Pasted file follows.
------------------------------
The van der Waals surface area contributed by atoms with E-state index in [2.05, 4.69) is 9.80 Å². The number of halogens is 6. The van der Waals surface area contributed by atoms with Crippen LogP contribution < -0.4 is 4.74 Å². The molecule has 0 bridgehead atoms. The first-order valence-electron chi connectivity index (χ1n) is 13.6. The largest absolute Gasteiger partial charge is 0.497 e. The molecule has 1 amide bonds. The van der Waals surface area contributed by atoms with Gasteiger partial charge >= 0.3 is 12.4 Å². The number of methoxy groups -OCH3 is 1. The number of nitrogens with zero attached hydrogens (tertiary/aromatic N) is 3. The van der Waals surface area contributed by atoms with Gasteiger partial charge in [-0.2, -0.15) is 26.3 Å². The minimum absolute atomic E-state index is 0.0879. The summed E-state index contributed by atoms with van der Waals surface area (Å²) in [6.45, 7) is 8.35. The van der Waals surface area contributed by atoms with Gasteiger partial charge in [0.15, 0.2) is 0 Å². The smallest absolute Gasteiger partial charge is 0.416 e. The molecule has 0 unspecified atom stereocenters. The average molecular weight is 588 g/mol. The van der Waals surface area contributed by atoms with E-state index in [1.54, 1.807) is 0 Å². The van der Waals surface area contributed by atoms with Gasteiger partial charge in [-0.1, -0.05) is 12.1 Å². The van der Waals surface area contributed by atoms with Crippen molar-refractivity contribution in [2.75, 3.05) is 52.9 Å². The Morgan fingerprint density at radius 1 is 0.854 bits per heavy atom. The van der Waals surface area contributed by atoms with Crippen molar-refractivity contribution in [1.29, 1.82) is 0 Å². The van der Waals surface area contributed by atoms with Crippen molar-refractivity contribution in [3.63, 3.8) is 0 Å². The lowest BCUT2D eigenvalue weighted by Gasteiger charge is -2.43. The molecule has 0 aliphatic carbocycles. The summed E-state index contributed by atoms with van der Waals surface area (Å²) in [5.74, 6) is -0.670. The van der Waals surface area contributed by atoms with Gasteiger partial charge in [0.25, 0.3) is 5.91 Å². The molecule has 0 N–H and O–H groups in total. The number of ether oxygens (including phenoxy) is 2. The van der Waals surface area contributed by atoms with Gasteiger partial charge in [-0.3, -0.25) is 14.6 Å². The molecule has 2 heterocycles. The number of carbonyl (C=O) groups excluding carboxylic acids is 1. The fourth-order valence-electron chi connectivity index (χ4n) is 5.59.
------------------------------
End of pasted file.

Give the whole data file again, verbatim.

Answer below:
The van der Waals surface area contributed by atoms with E-state index in [2.05, 4.69) is 9.80 Å². The number of halogens is 6. The van der Waals surface area contributed by atoms with Crippen LogP contribution < -0.4 is 4.74 Å². The molecule has 0 bridgehead atoms. The first-order valence-electron chi connectivity index (χ1n) is 13.6. The largest absolute Gasteiger partial charge is 0.497 e. The molecule has 1 amide bonds. The van der Waals surface area contributed by atoms with Gasteiger partial charge >= 0.3 is 12.4 Å². The number of methoxy groups -OCH3 is 1. The number of nitrogens with zero attached hydrogens (tertiary/aromatic N) is 3. The van der Waals surface area contributed by atoms with Gasteiger partial charge in [-0.2, -0.15) is 26.3 Å². The minimum absolute atomic E-state index is 0.0879. The summed E-state index contributed by atoms with van der Waals surface area (Å²) in [6.45, 7) is 8.35. The van der Waals surface area contributed by atoms with Gasteiger partial charge in [0.15, 0.2) is 0 Å². The smallest absolute Gasteiger partial charge is 0.416 e. The molecule has 0 unspecified atom stereocenters. The average molecular weight is 588 g/mol. The van der Waals surface area contributed by atoms with E-state index in [1.54, 1.807) is 0 Å². The van der Waals surface area contributed by atoms with Gasteiger partial charge in [-0.1, -0.05) is 12.1 Å². The van der Waals surface area contributed by atoms with Crippen molar-refractivity contribution in [2.75, 3.05) is 52.9 Å². The Morgan fingerprint density at radius 1 is 0.854 bits per heavy atom. The van der Waals surface area contributed by atoms with Crippen molar-refractivity contribution in [1.29, 1.82) is 0 Å². The van der Waals surface area contributed by atoms with Crippen molar-refractivity contribution in [3.63, 3.8) is 0 Å². The lowest BCUT2D eigenvalue weighted by Gasteiger charge is -2.43. The molecule has 0 aliphatic carbocycles. The summed E-state index contributed by atoms with van der Waals surface area (Å²) in [5.74, 6) is -0.670. The van der Waals surface area contributed by atoms with Gasteiger partial charge in [0.25, 0.3) is 5.91 Å². The molecule has 0 N–H and O–H groups in total. The number of ether oxygens (including phenoxy) is 2. The van der Waals surface area contributed by atoms with Gasteiger partial charge in [-0.3, -0.25) is 14.6 Å². The molecule has 2 heterocycles. The number of carbonyl (C=O) groups excluding carboxylic acids is 1. The fourth-order valence-electron chi connectivity index (χ4n) is 5.59.